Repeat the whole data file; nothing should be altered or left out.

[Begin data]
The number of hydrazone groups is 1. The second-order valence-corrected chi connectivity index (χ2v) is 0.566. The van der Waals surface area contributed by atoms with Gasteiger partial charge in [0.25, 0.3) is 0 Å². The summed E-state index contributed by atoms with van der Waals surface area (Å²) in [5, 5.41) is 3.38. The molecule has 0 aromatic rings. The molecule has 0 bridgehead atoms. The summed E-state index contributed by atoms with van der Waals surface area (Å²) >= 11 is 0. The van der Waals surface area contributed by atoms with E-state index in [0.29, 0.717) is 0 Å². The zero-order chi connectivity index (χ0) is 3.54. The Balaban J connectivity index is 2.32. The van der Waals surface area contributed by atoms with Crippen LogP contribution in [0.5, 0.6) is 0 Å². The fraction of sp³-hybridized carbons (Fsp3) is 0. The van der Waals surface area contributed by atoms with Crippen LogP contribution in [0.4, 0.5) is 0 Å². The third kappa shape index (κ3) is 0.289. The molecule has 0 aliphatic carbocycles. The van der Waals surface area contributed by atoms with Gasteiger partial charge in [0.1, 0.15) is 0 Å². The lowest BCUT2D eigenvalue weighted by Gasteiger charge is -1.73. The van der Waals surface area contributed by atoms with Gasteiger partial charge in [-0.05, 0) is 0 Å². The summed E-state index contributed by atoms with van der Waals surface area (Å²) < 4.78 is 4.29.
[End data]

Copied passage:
The number of hydrazone groups is 1. The second-order valence-corrected chi connectivity index (χ2v) is 0.566. The van der Waals surface area contributed by atoms with Gasteiger partial charge in [0.25, 0.3) is 0 Å². The summed E-state index contributed by atoms with van der Waals surface area (Å²) in [5, 5.41) is 3.38. The molecule has 0 aromatic rings. The molecule has 0 bridgehead atoms. The summed E-state index contributed by atoms with van der Waals surface area (Å²) >= 11 is 0. The van der Waals surface area contributed by atoms with E-state index in [0.29, 0.717) is 0 Å². The zero-order chi connectivity index (χ0) is 3.54. The Balaban J connectivity index is 2.32. The van der Waals surface area contributed by atoms with Crippen LogP contribution in [0.5, 0.6) is 0 Å². The fraction of sp³-hybridized carbons (Fsp3) is 0. The van der Waals surface area contributed by atoms with Crippen LogP contribution in [0.4, 0.5) is 0 Å². The third kappa shape index (κ3) is 0.289. The molecule has 0 aliphatic carbocycles. The van der Waals surface area contributed by atoms with Gasteiger partial charge in [0.1, 0.15) is 0 Å². The lowest BCUT2D eigenvalue weighted by Gasteiger charge is -1.73. The van der Waals surface area contributed by atoms with Gasteiger partial charge in [-0.05, 0) is 0 Å². The summed E-state index contributed by atoms with van der Waals surface area (Å²) < 4.78 is 4.29.